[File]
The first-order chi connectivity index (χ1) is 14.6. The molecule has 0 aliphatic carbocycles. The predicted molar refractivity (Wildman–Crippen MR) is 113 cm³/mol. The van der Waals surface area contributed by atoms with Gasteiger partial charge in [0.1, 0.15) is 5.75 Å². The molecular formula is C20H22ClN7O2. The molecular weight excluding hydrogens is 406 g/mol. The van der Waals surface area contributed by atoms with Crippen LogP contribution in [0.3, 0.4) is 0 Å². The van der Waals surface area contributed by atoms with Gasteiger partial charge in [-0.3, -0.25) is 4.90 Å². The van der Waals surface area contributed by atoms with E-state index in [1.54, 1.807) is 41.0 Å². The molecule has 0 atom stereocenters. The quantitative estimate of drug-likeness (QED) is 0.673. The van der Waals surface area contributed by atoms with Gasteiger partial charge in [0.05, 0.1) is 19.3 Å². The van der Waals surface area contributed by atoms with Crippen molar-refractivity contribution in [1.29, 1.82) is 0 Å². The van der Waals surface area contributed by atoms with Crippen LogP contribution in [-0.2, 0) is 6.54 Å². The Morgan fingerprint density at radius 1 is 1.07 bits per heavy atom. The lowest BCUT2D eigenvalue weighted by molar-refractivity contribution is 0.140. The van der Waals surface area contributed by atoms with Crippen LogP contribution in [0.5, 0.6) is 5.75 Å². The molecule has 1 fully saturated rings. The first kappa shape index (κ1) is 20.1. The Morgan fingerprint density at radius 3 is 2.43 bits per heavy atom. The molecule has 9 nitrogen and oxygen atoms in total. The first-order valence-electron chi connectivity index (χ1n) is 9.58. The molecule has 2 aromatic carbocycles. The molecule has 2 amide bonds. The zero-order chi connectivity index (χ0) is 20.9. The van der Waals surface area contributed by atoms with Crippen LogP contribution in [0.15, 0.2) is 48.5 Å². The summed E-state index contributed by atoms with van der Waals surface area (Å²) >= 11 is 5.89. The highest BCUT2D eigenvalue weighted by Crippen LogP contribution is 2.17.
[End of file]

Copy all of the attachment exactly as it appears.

The first-order chi connectivity index (χ1) is 14.6. The molecule has 0 aliphatic carbocycles. The predicted molar refractivity (Wildman–Crippen MR) is 113 cm³/mol. The van der Waals surface area contributed by atoms with Gasteiger partial charge in [0.1, 0.15) is 5.75 Å². The molecular formula is C20H22ClN7O2. The molecular weight excluding hydrogens is 406 g/mol. The van der Waals surface area contributed by atoms with Crippen LogP contribution in [0.3, 0.4) is 0 Å². The van der Waals surface area contributed by atoms with Gasteiger partial charge in [-0.3, -0.25) is 4.90 Å². The van der Waals surface area contributed by atoms with E-state index in [1.54, 1.807) is 41.0 Å². The molecule has 0 atom stereocenters. The quantitative estimate of drug-likeness (QED) is 0.673. The van der Waals surface area contributed by atoms with Gasteiger partial charge in [0.05, 0.1) is 19.3 Å². The van der Waals surface area contributed by atoms with Crippen molar-refractivity contribution in [1.29, 1.82) is 0 Å². The van der Waals surface area contributed by atoms with Crippen LogP contribution in [-0.2, 0) is 6.54 Å². The Morgan fingerprint density at radius 1 is 1.07 bits per heavy atom. The lowest BCUT2D eigenvalue weighted by molar-refractivity contribution is 0.140. The van der Waals surface area contributed by atoms with Crippen LogP contribution in [0.5, 0.6) is 5.75 Å². The molecule has 1 fully saturated rings. The first kappa shape index (κ1) is 20.1. The Morgan fingerprint density at radius 3 is 2.43 bits per heavy atom. The molecule has 9 nitrogen and oxygen atoms in total. The first-order valence-electron chi connectivity index (χ1n) is 9.58. The molecule has 2 aromatic carbocycles. The molecule has 2 amide bonds. The zero-order chi connectivity index (χ0) is 20.9. The van der Waals surface area contributed by atoms with Crippen LogP contribution in [0.15, 0.2) is 48.5 Å². The summed E-state index contributed by atoms with van der Waals surface area (Å²) >= 11 is 5.89. The highest BCUT2D eigenvalue weighted by Crippen LogP contribution is 2.17.